This Year I Said ‘No’ to NaNoWriMo

Nanowrimo blogYesterday was the start of this year’s NaNoWriMo. For those of you who aren’t part of the frenetic and burgeoning underground of published or aspiring writers, this stands for “National Novel Writing Month,” when thousands (millions?) of people sign up and commit to writing 50K words before midnight on November 30th.

I signed up for NaNoWriMo last year and the year before, but didn’t bother this year. While people talk about NaNoWriMo “winners,” I’ve twice viewed the month, and the “contest,” as more of an impetus for me to conquer my procrastination and simply start writing (dammit!). Admittedly, I’m a repeat NaNoWriMo “loser,” simply because I never came close to the 50,000-word mark.

I did write 30K words that first year—a feat I was incredibly happy with and proud of—but looking back I hate everything I wrote. Seriously. Hate it. All 30,000 words.

And that, in a nutshell, is my biggest problem as a writer. I’m a perfectionist AND overly self-critical. It’s a volatile and dangerous cocktail for any writer, though it does help me be a great editor. While I could have “faked” my way to the 50K mark either year, the point is not in the winning—it’s in the writing of something that’s tangibly (or at least semi-tangibly) on its way to being a novel.

And I have got a fantastic idea for a novel. I’ve had it for a few years now. I know the characters, the plot, heck—even the title! But what I don’t yet know is how to tell it. (I’ve actually got two ideas, and they jockey for position in my imagination. Both have titles, plots and characters, so no sophomore slump for me.)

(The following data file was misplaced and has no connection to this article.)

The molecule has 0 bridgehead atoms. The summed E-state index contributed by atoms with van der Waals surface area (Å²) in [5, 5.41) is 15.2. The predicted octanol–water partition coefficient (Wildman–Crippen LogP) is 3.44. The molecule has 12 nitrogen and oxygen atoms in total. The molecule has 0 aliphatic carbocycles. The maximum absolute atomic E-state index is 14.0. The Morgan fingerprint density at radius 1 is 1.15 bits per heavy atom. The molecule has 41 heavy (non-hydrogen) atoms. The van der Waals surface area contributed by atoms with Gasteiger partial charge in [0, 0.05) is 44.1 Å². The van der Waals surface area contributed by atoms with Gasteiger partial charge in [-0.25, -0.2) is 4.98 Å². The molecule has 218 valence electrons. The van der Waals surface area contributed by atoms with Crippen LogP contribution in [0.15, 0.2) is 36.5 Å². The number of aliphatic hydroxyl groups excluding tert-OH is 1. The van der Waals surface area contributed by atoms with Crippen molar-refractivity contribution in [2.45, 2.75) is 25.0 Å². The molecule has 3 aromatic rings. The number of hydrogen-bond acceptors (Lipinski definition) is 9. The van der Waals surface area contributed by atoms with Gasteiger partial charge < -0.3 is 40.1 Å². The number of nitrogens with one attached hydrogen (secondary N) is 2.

An inordinate amount of thought goes into a story, which is something that readers and/or viewers don’t ever realize. They should never realize it if it’s done correctly. But think about it: A TV show like “This Is Us” is addictive not just because of the strength of its characters, but also because of the new way that an old story (family dynamics centered directly and indirectly around the loss of a patriarch) is told. We go backward in time and forward again. We think we know where the path is going to take us, but we’re so totally enjoying ingesting the crumbs leading us to it that we’re not in a rush to get there.

I also think about Kristin Hannah’s “The Nightingale,” one of my favorite recent books. Although I profess to be sick and tired of WWII- and Holocaust-related books, the truth is that there are some good new ones telling new stories in new ways. While we’re familiar with the backdrop, the stories themselves are original. Even more, I loved that when I physically closed the back cover of “The Nightingale,” I was left with a feeling of overall and enduring love. What shone through when all was said and done was love. In a book about war and death. Amazing.

So those are my biggest preoccupations with my book(s). I know the backdrop, but I’m currently working out the storytelling and the feeling(s) I want to impart. It’s worked its way back into my thoughts, which means it’s all that much closer to finding its way out of my brain and onto paper. Even if it’s not in time for NaNoWriMo.

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